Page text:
Five things to do in Denver, Boulder and Colorado Springs
Vail CO, Colorado
The halls of math and prog rock are filled mostly with skinny guys nodding in goofy time signatures on their instruments, but Marnie Stern is here to break that mold to pieces. She wails like a banshee and taps out oblique and innovative guitar figures unlike anybody else out there ” think of an unholy cross between a hyper-caffeinated PJ Harvey and Hella and you’re getting closer. Along with math-rock drummer god Zach Hill of Hella and Team Sleep, she creates impressive fugues and movements on guitar using a wide array of techniques ” fingertapping, sliding, bizarro pedal effects ” that nevertheless sound utterly human. Her latest, “This Is It and I Am It and You Are It and So Is That and He Is It and She Is It and It Is It and That Is That,” tamps down the mania and allows all the frippery to settle down into cogent, sometimes poignant rock songs. Stern and Hill, despite their manic tendencies, massage each other down to agreeable tempos, making math-prog rock as accessible as possible. Plus, when do you ever see a tiny blonde girl make all the guitar-playing dudes in the audience pee their pants?
What: Marnie Stern performs.
Where: Larimer Lounge, Denver.
When: Friday, 9 p.m.
Everyone’s familiar with the boozy, beery spectacle of the Great American Beer Festival, which invades Denver with thousands of beer varieties from all over the world and countless opportunities to make fun of you and your friends while sampling an embarrassment of suds. The All Colorado Beer Fest takes a different tack: This celebration aims to create an intimate but fun atmosphere where the focus goes back to tasting high-quality, locally-crafted beers. Based in Colorado Springs, the All Colorado Beer Festival features more than 25 brewers, including Arctic, Trinity, Blue Moon, Ska, Tommyknocker, Del Norte, Breckenridge, Lefthand, Oskar Blues, New Belgium, Rock Bottom and many more. Visitors get the atmosphere of a trade show, and can taste as much beer as they like during three four-and-a-half-hour sessions while listening to a variety of live bands. The sessions run from 5:30 to 10 p.m. today and Saturday from noon to 4:30 p.m. and 5:30 to 10 p.m. If you hope to find a smaller Colorado brewery who brews with your palate in mind, this is just the place to find it.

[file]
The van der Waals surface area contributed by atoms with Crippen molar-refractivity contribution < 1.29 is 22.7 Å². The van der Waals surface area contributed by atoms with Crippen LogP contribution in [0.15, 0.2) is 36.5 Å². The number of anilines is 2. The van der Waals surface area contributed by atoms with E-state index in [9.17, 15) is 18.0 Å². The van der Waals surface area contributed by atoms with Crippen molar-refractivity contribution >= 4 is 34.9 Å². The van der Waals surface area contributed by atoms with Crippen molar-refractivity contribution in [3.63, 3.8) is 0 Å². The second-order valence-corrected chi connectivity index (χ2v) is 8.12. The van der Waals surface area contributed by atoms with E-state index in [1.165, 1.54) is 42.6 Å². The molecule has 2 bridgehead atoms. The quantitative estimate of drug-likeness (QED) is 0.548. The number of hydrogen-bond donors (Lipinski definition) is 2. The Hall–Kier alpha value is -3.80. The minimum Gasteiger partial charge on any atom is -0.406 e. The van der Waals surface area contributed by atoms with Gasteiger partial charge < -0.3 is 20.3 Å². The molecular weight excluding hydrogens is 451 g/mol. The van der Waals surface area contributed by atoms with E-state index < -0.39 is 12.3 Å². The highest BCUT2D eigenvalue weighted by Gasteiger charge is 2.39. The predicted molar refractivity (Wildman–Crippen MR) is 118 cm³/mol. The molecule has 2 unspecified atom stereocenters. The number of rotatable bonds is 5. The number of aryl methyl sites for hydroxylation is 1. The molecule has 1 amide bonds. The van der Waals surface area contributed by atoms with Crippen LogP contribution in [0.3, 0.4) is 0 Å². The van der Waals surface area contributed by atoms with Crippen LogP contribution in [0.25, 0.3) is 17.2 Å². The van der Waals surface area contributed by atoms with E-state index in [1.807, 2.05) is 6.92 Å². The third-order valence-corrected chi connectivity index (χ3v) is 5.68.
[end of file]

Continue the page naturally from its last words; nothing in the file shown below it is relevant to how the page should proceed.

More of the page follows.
What: All Colorado Beer Festival.
Where: Mr. Biggs Event Center, Colorado Springs.
When: Friday, 5:30 to 10 p.m. and Saturday, noon to 4:30 p.m. and 5:30 to 10 p.m.
Cost: $25 in advance, $30 day-of-event.